Poetry like music speaks truth in ways that open up the life of one’s inner being as well as the life of human community. Often our prose can dissect so as to leave the spirit dead but a convenient topic for study. The poet takes us deeper into the heartbeat of life. Kabir was such a poetic seer who was embraced as such by people of many religious traditions because he spoke in ways that got to the core.
—Dan Buttry

Kabir (1398-1448)

O servant, where dost thou seek Me?
O servant, where dost thou seek Me?
Lo ! I am beside thee.
I am neither in temple nor in mosque: I am neither in Kaaba nor in Kailash:
Neither am I in rites and ceremonies, nor in Yoga and renunciation.
If thou art a true seeker, thou shalt at once see Me: thou shalt meet Me in a moment of time.
Kabir says, ‘ O Sadhu ! God is the breath of all breath.’

Painting of Kabir with a disciple

Public Domain/Wikimedia Commons

Kabir’s life is shrouded in legend and conflicting stories, so any attempt to construct a coherent account is a bold and presumptuous exercise. Because Kabir has so many fascinating interreligious dimensions to his life and work, however, the effort must be made.

He was born in 1398 or 1440, and died in 1448 or 1518. He lived for more than 50 years or more than 100 years, so the basic facts are confusing to say the least. Whatever the case, we have his poetry — poetry that has spoken powerfully to the hearts of people in a variety of cultures and religious traditions from Hinduism and Islam to Christianity and Buddhism. The Sikhs have incorporated some of his poetry into their Scriptures and revere him as they do their ten Gurus.

According to most accounts Kabir, whose name has Muslim roots, was an orphan adopted by a childless Muslim couple who were weavers. Kabir worked as a weaver all his life, anchoring his mystical life in the realities of a tradesman. He believed that one must lead a balanced life including work and contemplation, so he lived simply and spent much of his life in the ordinary experience of raising a family.

Kabir’s first interfaith action was to become a disciple of a Hindu mystic by the name of Ramananda. Ramananda accepted students of all castes, unusual in his day, and challenged them to devotion to Vishnu as the personal aspect of the Divine. Kabir as a child hid near the river Ganges to catch the Master during his early morning walk. According to tradition, one became a disciple by having a Guru say the name of God over the would-be disciple, so Kabir grabbed Ramananda’s big toe, and the Guru called out the name of God in surprise. When Ramananda saw Kabir’s name written on his hand in Arabic, he knew the child was a Muslim. Yet Ramananda still took him on as a student, provoking some of his Hindu students to leave in protest.

Kabir became associated with a loose group of teachers called the Sant Mat. The Sant Mat lived in north India and taught a form of egalitarianism that in a wide variety of ways challenged the caste system in Hinduism. They sought to transcend the religious differences between Hinduism and Islam. Kabir also was influenced by the teachings of Buddhist Tantrism. Salvation for him involved a process of bringing into union the personal soul with God, and in that quest he utilized many of the Sufi mystical practices. He also embraced the teachings of reincarnation and karma from Hinduism. He saw no separation between the natural and supernatural worlds, rather everything was part of the creative “Play of the Eternal Lover.” Though influenced by so many traditions, he refused to align himself with any one faith. He said he was “at once the child of Allah and of Ram.” He would question and challenge any religious teaching until he could validate it through his own experience.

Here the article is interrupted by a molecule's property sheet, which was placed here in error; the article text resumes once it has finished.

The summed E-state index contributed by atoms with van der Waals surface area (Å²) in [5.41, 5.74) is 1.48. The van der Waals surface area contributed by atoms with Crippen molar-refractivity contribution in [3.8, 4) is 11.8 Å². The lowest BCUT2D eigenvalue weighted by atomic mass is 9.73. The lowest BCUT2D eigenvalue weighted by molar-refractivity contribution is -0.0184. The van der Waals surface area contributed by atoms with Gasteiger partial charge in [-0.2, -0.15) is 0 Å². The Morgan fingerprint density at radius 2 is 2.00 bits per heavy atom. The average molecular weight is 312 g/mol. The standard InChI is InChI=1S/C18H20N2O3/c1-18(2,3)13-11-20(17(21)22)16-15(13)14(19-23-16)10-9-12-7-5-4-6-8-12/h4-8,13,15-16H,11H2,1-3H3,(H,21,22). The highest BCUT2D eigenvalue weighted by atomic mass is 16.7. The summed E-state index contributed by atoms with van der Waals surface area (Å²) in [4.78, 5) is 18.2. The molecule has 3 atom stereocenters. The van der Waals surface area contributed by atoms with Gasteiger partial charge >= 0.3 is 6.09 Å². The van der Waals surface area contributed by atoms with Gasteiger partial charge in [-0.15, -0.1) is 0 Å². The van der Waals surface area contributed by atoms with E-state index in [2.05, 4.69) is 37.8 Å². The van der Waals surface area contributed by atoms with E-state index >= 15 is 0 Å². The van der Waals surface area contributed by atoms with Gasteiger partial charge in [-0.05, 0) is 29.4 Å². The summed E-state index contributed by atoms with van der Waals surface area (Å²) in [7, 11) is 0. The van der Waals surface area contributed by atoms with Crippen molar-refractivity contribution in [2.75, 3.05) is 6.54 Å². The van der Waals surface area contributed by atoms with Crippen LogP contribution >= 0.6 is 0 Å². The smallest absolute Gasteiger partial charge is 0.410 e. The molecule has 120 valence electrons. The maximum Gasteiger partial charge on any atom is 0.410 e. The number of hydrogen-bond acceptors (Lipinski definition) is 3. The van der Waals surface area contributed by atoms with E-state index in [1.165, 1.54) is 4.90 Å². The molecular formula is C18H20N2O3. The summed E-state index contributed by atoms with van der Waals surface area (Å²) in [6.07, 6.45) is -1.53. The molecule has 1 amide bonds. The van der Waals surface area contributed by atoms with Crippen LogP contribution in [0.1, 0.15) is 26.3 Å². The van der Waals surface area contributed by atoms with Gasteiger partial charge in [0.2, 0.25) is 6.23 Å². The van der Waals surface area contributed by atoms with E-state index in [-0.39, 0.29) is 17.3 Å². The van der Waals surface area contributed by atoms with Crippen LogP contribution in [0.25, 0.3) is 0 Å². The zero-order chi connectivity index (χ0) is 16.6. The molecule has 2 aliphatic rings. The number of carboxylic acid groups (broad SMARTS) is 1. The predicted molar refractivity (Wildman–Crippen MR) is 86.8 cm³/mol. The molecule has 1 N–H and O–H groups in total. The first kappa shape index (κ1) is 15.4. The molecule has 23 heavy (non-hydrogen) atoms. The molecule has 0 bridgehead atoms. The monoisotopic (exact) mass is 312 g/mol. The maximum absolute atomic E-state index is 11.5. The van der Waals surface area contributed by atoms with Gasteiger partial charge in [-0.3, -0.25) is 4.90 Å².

Officials from all the religions in India criticized Kabir, and one king banished him from his region. At the same time orthodox writers in each of those religious traditions respected Kabir and recited his poetry. He had no patience with hypocrisy in any religion, and could be very critical. He challenged people to develop an internal devotion to God and to spiritual honesty, rather than what he saw as stale rituals and traditions. He called for an inner reformation of all religion. Because the inner relationship with God was accessible to all, God was more accessible to the “washerwoman and carpenter” than to the self-righteous holy man. Such teaching had him branded as a heretic by the orthodox traditions.

Kabir’s poetry was exuberant, spontaneous love poetry toward God. He chose to make his poetry accessible to ordinary people, composing in Hindi, the language of the masses, rather than Sanskrit. He was illiterate, so his poems were composed and handed down orally. Kabir drew extensively from religious images in both Islam and Hinduism in his writings. Many times he put his poems to music, for he was also skilled as a musician.

Even the legend of his death speaks of interreligious reconciliation. The story goes that his Muslim and Hindu followers fought over his body and the burial rights. Muslims bury their dead, while Hindus cremate theirs. When the fighting factions opened the coffin, they found no body. Instead there was a small blank book in which all the Hindus and Muslims together wrote down as many of the sayings of Kabir as they could remember. Another version of the legend says they found flowers inside the coffin. The Muslims buried half the flowers while the Hindus burned the other half. Whatever the version, both sides viewed what happened as a miracle of divine intervention for religious reconciliation.

Care to read more?

Learn more about Daniel Buttry’s series of books on global peacemakers.

This story originally appeared as a chapter in his book, Interfaith Heroes 2.

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